Stories of the Ba’al Shem Tov #3: I Am Asleep Yet My Heart Is Awake

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The Story

The Rebbe Rayatz told the following story:

Before the Ba’al Shem Tov was born there were terrible decrees on the Jews, such as the decrees of the anti-Semitic Ukranian barbarians, Chmelnitzki and his troops in 5408 and 5409.1 The situation of the Jews throughout Europe was dire, both spiritually and economically. The landlords harassed them, the priests falsely accused them of crimes they had not committed and not a year passed in which the Jews did not suffer from these libels, physically, spiritually and financially.

There were landlords who leased inns to Jews, either on the highways or in town, and if the Jew did not have the wherewithal to pay the lease payments on time, the landlord would act as if the Jew was his personal acquisition and would deal with him in various malicious ways.

If the leaser had no way to pay the lease and no ransom was available, then the life of the man and his family were in jeopardy and the landlord would imprison them all in a dungeon until they were able to acquire the means by which to repay the debts.

The economical situation of the Jews fell considerably, and the material situation seriously affected their spiritual state, so much so that they entered a state of spiritual slumber and unconsciousness.

In heaven they saw that in order to arouse the Jews and elevate them, both materially and spiritually, a uniquely superior soul must descend to the world; the soul of our teacher the Ba’al Shem Tov, who is called, “Israel,” after the nation of Israel.2
The tried and trusted way to revive someone who has fainted is to call him by his name. So too, the soul of Israel Ba’al Shem Tov descended to this world and awoke the nation of Israel from their spiritual slumber.3

(from: Reshimot Devarim 3, p. 7)

Commentary

Birth Pangs

Through the test of suffering in particular, we become ever stronger, revealing our most potent inner strengths. This quality is expressed in the verse, “It is a time of sorrow for Jacob, and he will be saved from it.”4 Indeed, during every period of strife and animosity that the nation of Israel has suffered throughout its long exile, we have constantly seen how this verse is actualized. The same reaction manifests in the human psyche when approached by a challenge: contending with the problem sharpens and reinforces the personality and brings latent potential to light.

So, strife and challenges are not punishments; they offer us an opportunity to come closer to God and express our dedicated self-sacrifice to observing His ways.5 When God and the nation of Israel are distanced from one another, there are times when a powerful and traumatic experience is necessary in order to renew the relationship.

The supreme salvation from any trouble is to draw the lofty soul of a tzadik into this world; a tzadik who has the power to be a true leader and to truly set the nation back on its feet. The tzadik is the fruit of the renewed relationship between God and Israel; the beloved offspring that is born after a prolonged state of distance.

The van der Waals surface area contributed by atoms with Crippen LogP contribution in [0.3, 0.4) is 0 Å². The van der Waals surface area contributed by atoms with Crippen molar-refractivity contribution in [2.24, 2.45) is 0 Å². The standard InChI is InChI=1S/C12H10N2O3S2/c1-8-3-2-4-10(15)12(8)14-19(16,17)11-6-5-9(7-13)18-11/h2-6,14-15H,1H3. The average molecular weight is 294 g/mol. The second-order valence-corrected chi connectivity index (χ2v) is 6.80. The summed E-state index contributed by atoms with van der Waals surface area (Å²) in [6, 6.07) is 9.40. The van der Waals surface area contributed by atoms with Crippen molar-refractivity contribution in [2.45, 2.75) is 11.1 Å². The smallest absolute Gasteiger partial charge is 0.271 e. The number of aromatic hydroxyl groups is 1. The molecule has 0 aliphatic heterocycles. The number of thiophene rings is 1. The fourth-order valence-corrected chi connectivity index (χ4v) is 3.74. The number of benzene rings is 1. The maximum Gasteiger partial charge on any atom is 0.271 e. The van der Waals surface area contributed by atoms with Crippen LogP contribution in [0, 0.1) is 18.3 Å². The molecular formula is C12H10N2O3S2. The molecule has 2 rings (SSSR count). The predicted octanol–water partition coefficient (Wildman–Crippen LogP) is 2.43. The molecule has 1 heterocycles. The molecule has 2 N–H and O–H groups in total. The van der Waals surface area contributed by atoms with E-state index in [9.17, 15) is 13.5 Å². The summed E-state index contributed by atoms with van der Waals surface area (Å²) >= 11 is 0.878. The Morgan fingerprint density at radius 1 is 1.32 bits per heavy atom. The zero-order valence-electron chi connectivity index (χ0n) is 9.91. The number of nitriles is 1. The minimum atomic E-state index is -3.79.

We can see how this idea was realized during the Egyptian exile, the precursor to all other exiles. After being enslaved in Egypt for many years, we were privileged to receive the soul of Moses, the tzadik and redeemer of that generation, through the bitter cries and prayers of the nation. This is why the word in Hebrew for “trouble” (צרה ) is related to the phrase “birth pangs” (צירי לידה ) and also to the expression which refers to the faithful emissary (ציר נאמן )6 who stands between God and us to save us and redeem us by God’s word.

Just as the light inherent in the soul of Moses emanated from him to illuminate the seventy elders, completing the leadership of that generation, so too the Ba’al Shem Tov was sent to us together with his “sixty captains” who he illuminated with his great light.7

The Hidden Name

Thus we have learnt that the challenge of trouble causes the latent powers of the nation’s collective soul to become revealed from their potential state. Salvation is not something superficial; it manifests from the moment the trouble begins, waiting until the nation reveals and appropriates its potential light.

In Chasidut we find three different parables that explain the qualities of the soul’s latent powers:

  • There is a type of hidden power that is like a flame within a glowing ember. The flame exists inside the ember, but it is not burning observably on its surface; it is present but not visible. This type of hidden quality is called an existent hidden quality, since it exists (within the ember) and is indeed on the verge of being revealed. It is sufficient merely to puff upon the ember for the flame to blaze into life.
  • A deeper kind of hidden quality is compared to the fire that is in flint stone. The flame is not at all existent within the rock; nonetheless, the rock contains the fire in a state of potential that may become revealed. This type of hidden quality is called a nonexistent hidden quality. In order to reveal the latent fire from within the rock one must strike the rock forcefully.